Magazine article The Spectator

The Spectator's Notes

Magazine article The Spectator

The Spectator's Notes

Article excerpt

Turning on what I thought was the Today programme on Monday, I heard the voice of Kenneth Clarke, talking about Dizzy Giilespie. Another shameless plug by the BBC, I thought, for the man they are always trying to make Tory leader. Perhaps I was right, but the immediate cause was that there was no Today programme, due to a 24-hour strike, so Ken was, in effect, a scab. Although it is Michael Howard who has often been compared to a vampire, it is the older Mr Clarke who will not lie down and die. If he stands in the coming contest, it will be his third attempt. The possibly unintended effect of the proposed Conservative leadership rule changes will be to benefit Mr Clarke, by returning the main power of selection to MPs. They tend not to understand the depth of the cultural problem which their party still faces and so they favour what they irritatingly call 'big beasts', and Mr Clarke, of course, is the biggest. If a French 'No' vote on Sunday kills off our own referendum on the European constitution, many will argue (mistakenly) that the European issue is dead and so Mr Clarke will no longer divide his own party. My suspicion is that Mr Clarke is more well known by potential Conservative voters than he is liked. People nowadays do not like fat politicians; they don't like MPs taking money from tobacco companies; he displays a certain jovial discourtesy and indiscipline which MPs enjoy, but which many voters regard as part of an obsolete, 20th-century political arrogance. If Mr Clarke became leader, even under the existing rules, he would drive thousands of voters in key marginals into the arms of Ukip. If he were foisted on the membership by a coup in the party's constitution, he would provoke a full-blown crisis.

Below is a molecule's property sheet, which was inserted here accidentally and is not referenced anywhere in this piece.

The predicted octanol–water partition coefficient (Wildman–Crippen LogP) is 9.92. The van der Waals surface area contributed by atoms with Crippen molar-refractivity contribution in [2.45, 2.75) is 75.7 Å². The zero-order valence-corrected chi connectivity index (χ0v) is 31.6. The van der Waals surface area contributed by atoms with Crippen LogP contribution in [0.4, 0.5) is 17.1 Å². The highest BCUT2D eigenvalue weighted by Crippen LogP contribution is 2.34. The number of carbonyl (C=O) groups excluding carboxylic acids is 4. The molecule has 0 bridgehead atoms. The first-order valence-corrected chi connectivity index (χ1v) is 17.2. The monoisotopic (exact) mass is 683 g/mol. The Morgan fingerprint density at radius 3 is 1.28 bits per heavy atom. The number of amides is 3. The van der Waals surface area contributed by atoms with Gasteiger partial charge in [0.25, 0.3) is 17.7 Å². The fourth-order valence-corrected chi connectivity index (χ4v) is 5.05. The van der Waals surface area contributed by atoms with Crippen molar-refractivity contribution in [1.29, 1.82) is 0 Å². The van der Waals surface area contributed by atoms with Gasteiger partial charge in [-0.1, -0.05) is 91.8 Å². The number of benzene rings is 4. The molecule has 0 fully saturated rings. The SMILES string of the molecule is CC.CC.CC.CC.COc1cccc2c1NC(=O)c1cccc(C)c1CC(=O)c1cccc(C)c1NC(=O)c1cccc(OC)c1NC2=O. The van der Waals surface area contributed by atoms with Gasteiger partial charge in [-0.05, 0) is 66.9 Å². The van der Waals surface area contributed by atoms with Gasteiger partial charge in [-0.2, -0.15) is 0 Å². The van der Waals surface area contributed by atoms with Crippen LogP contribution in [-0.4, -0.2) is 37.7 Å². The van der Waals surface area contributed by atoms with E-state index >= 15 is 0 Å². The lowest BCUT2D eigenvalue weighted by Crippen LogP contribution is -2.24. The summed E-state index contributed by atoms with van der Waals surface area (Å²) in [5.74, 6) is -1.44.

The party activist most involved in the changes is the party's deputy chairman, Raymond Monbiot, father of the environmentalist thinker and activist George. Strange that George is not concerned by the ecological threat to the Conservative party. He could draw up a very moving map, like those produced by the RSPB about the lesser spotted woodpecker, to show how ruthlessly the Tory habitat has been destroyed since 1992 - 14 million votes then, fewer than 9 million today, huge areas of blue disappearing. Thanks to political climate change, George should protest, hardly any Conservatives remain in the North of England or Scotland. But not a word. So much for Monbiot-diversity.

David Cameron is a possible candidate for the Tory leadership, but he has the disadvantage that he went to Eton. Strange, you might think, that being well educated is considered a bad thing - rather as if a jockey trained at Lambourn were ruled ineligible for the Derby- but Etonians ought, perhaps, to admit that the widespread suspicion of them is understandable. It is to do with their almost ineradicable belief, subliminally inculcated from the moment they arrive (often, indeed, from birth) that their school is the best in the world: it is polite to conceal this fact, but fact it is, they are taught. Many non-Etonians, naturally, do not believe that Eton is the best school in the world, but they are not the ones with the greatest resentment of Etonians, for they can simply laugh at them. The really angry ones are those who think that it is indeed the best, and therefore hate it, either because they wish they had been there, or because, for ideological reasons, they loathe the idea of good schools. …

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